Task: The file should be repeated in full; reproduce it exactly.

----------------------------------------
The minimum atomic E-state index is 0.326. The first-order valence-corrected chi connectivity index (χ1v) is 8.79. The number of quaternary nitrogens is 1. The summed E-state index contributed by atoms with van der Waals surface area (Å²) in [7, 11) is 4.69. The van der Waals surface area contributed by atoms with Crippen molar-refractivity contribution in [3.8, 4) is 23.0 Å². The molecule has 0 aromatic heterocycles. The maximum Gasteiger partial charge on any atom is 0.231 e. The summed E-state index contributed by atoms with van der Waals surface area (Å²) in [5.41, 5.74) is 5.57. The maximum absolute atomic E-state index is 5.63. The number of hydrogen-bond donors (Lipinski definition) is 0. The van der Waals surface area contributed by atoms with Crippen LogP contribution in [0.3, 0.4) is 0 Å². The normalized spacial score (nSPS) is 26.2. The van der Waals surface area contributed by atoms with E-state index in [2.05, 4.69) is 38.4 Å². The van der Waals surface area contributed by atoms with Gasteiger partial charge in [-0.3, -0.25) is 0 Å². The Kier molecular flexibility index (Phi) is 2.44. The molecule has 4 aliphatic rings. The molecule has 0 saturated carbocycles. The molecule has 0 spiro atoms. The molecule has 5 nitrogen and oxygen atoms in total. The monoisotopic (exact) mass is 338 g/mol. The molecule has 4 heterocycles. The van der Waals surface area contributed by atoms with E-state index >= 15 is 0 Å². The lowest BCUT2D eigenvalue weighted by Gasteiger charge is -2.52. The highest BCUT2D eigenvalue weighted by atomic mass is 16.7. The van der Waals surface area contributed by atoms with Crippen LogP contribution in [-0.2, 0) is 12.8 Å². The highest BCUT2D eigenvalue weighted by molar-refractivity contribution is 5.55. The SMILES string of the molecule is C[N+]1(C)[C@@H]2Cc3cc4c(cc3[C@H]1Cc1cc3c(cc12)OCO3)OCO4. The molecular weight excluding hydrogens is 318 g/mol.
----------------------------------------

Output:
The minimum atomic E-state index is 0.326. The first-order valence-corrected chi connectivity index (χ1v) is 8.79. The number of quaternary nitrogens is 1. The summed E-state index contributed by atoms with van der Waals surface area (Å²) in [7, 11) is 4.69. The van der Waals surface area contributed by atoms with Crippen molar-refractivity contribution in [3.8, 4) is 23.0 Å². The molecule has 0 aromatic heterocycles. The maximum Gasteiger partial charge on any atom is 0.231 e. The summed E-state index contributed by atoms with van der Waals surface area (Å²) in [5.41, 5.74) is 5.57. The maximum absolute atomic E-state index is 5.63. The number of hydrogen-bond donors (Lipinski definition) is 0. The van der Waals surface area contributed by atoms with Crippen LogP contribution in [0.3, 0.4) is 0 Å². The normalized spacial score (nSPS) is 26.2. The van der Waals surface area contributed by atoms with E-state index in [2.05, 4.69) is 38.4 Å². The van der Waals surface area contributed by atoms with Gasteiger partial charge in [-0.3, -0.25) is 0 Å². The Kier molecular flexibility index (Phi) is 2.44. The molecule has 4 aliphatic rings. The molecule has 0 saturated carbocycles. The molecule has 0 spiro atoms. The molecule has 5 nitrogen and oxygen atoms in total. The monoisotopic (exact) mass is 338 g/mol. The molecule has 4 heterocycles. The van der Waals surface area contributed by atoms with E-state index >= 15 is 0 Å². The lowest BCUT2D eigenvalue weighted by Gasteiger charge is -2.52. The highest BCUT2D eigenvalue weighted by atomic mass is 16.7. The van der Waals surface area contributed by atoms with Crippen LogP contribution in [-0.2, 0) is 12.8 Å². The highest BCUT2D eigenvalue weighted by molar-refractivity contribution is 5.55. The SMILES string of the molecule is C[N+]1(C)[C@@H]2Cc3cc4c(cc3[C@H]1Cc1cc3c(cc12)OCO3)OCO4. The molecular weight excluding hydrogens is 318 g/mol.